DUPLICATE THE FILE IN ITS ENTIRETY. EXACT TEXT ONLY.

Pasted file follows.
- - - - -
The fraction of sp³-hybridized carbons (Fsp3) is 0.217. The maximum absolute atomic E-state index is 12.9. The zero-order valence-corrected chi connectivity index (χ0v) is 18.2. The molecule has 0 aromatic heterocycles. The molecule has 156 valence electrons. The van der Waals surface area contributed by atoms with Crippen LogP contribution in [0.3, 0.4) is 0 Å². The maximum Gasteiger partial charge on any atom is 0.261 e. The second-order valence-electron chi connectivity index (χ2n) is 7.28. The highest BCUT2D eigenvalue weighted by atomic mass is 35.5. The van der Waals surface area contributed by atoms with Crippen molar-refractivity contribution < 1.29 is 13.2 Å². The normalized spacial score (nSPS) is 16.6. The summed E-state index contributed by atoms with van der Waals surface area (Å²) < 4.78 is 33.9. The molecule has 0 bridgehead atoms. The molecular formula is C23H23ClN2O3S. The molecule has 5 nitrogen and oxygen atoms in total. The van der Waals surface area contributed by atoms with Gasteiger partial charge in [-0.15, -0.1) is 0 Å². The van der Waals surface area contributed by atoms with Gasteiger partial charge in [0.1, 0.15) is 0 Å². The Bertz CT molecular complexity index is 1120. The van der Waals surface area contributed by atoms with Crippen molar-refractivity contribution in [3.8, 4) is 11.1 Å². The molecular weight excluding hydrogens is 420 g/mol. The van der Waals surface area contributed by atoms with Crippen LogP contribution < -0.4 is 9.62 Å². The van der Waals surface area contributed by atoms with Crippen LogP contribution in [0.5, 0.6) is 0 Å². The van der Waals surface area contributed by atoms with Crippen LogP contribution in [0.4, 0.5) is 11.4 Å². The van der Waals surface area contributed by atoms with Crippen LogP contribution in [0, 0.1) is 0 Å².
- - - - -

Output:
The fraction of sp³-hybridized carbons (Fsp3) is 0.217. The maximum absolute atomic E-state index is 12.9. The zero-order valence-corrected chi connectivity index (χ0v) is 18.2. The molecule has 0 aromatic heterocycles. The molecule has 156 valence electrons. The van der Waals surface area contributed by atoms with Crippen LogP contribution in [0.3, 0.4) is 0 Å². The maximum Gasteiger partial charge on any atom is 0.261 e. The second-order valence-electron chi connectivity index (χ2n) is 7.28. The highest BCUT2D eigenvalue weighted by atomic mass is 35.5. The van der Waals surface area contributed by atoms with Crippen molar-refractivity contribution < 1.29 is 13.2 Å². The normalized spacial score (nSPS) is 16.6. The summed E-state index contributed by atoms with van der Waals surface area (Å²) < 4.78 is 33.9. The molecule has 0 bridgehead atoms. The molecular formula is C23H23ClN2O3S. The molecule has 5 nitrogen and oxygen atoms in total. The van der Waals surface area contributed by atoms with Gasteiger partial charge in [-0.15, -0.1) is 0 Å². The van der Waals surface area contributed by atoms with Gasteiger partial charge in [0.1, 0.15) is 0 Å². The Bertz CT molecular complexity index is 1120. The van der Waals surface area contributed by atoms with Crippen molar-refractivity contribution in [3.8, 4) is 11.1 Å². The molecular weight excluding hydrogens is 420 g/mol. The van der Waals surface area contributed by atoms with Crippen LogP contribution < -0.4 is 9.62 Å². The van der Waals surface area contributed by atoms with Crippen LogP contribution in [0.5, 0.6) is 0 Å². The van der Waals surface area contributed by atoms with Crippen LogP contribution in [0.4, 0.5) is 11.4 Å². The van der Waals surface area contributed by atoms with Crippen LogP contribution in [0, 0.1) is 0 Å².